The acceleration of these academic skills, and implementation of test-based assessments specifically for math and reading, has not necessarily narrowed the achievement gaps of students. It has, however, utilized significant funding increases, increased the number of teachers with graduate degrees, and increased the time dedicated to these subjects.
There is no official measure in schools of the skill sets being displaced to determine the negative impacts there… other than the deteriorating health and happiness of our children. However, external studies show negative results on all these fronts. The Program for International Student Assessment (PISA) showed in 2012 that US students rank 30th in Math, 23rd in science, and 20th in reading. Worse still, almost 20% of US students did not demonstrate proficiency in problem solving. Moreover, the Torrance Tests of Creative Thinking found that creativity among American school children has been on the decline for the last 25 years.
What is happening in the rest of the world?
While the U.S. is reducing funding for creative arts programming, reducing recess, physical education and free play to make room for more reading and math instruction, what is the rest of the world doing?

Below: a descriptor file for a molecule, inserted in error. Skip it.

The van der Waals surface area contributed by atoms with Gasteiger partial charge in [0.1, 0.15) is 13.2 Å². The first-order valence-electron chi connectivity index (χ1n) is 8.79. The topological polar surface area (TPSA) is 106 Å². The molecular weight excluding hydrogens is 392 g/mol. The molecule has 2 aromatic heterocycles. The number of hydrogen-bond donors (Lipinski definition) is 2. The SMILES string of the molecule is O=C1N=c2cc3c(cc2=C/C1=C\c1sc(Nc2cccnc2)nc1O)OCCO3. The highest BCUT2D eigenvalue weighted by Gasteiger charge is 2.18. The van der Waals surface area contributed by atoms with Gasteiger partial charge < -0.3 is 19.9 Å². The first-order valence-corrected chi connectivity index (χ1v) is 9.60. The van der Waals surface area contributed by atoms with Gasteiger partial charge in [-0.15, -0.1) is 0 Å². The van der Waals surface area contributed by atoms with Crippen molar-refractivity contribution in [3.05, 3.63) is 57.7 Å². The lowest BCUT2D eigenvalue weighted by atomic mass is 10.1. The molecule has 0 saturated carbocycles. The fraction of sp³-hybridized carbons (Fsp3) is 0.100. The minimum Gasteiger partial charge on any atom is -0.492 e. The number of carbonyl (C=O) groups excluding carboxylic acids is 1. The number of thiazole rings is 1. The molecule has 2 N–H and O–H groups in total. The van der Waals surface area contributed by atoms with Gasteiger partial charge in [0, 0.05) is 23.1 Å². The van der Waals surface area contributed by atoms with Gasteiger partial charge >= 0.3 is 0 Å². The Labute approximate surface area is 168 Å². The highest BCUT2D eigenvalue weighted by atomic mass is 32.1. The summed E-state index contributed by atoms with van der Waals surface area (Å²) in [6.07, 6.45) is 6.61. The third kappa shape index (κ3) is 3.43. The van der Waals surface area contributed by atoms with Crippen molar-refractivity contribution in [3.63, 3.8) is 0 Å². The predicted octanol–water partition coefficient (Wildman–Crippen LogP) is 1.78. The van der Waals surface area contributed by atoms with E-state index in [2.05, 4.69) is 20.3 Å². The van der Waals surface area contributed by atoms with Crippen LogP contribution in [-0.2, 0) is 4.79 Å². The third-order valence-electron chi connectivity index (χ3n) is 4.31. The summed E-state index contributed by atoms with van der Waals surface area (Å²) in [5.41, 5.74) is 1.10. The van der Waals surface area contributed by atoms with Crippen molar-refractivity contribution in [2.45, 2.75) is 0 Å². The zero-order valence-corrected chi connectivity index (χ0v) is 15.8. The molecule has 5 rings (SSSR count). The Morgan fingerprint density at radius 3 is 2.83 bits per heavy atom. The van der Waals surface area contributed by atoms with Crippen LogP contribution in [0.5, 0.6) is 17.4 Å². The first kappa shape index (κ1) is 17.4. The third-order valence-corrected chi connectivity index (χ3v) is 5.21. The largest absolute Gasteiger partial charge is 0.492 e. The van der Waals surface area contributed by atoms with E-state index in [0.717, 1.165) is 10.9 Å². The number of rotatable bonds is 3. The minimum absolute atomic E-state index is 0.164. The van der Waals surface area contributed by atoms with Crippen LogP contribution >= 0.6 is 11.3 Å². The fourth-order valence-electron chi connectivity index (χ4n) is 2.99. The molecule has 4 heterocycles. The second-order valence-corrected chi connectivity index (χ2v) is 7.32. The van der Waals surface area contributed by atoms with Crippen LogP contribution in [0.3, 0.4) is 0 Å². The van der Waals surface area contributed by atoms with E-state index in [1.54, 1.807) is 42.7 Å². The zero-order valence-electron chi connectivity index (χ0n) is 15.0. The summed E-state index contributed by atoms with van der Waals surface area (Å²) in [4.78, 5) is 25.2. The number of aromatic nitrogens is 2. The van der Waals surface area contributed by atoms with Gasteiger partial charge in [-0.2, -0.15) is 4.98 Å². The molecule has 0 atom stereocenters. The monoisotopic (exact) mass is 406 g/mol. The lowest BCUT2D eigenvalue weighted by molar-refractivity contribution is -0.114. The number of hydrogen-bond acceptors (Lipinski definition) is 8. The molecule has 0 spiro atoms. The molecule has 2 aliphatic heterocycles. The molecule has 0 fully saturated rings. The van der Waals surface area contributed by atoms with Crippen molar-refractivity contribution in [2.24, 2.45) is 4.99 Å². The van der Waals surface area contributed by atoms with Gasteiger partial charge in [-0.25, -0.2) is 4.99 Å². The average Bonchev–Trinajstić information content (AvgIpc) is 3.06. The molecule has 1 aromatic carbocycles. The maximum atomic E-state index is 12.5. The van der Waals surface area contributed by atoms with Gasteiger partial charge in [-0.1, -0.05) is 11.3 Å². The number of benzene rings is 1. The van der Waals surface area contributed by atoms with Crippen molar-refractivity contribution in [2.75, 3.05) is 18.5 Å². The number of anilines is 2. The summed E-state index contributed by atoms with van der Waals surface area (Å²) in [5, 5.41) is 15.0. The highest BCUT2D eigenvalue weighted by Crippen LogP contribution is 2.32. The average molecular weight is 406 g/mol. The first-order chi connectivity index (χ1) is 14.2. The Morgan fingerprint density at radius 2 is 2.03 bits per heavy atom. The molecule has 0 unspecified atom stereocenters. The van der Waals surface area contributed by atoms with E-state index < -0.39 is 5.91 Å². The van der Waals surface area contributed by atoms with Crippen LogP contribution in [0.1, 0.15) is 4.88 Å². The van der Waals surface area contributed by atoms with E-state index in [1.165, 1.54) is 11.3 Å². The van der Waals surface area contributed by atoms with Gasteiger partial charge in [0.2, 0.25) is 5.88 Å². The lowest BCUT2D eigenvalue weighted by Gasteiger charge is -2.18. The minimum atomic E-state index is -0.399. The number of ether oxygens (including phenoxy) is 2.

In countries like Finland, which regularly leads the world in literacy, math and science assessments, children do not begin formal schooling until the age of 7, and then only go half-day.
TED recently featured this kindergarten just outside Tokyo as the ‘world’s best kindergarten.’ It’s architect designed the layout by “thinking like a kid!” Built around the natural landscape, oval-in shape so kids can “run forever”, it encourages imaginative play, where everything from the chairs to the trees the school was built around can be used as a toy.
In the US, Canada and UK there are not-for-profit organizations whose exclusive mission is promoting play in schools and communities nationally and globally because of its developmental importance. Among these, are KaBoom, Right to Play and Play England. All while our own countries and governments are removing play from our schools.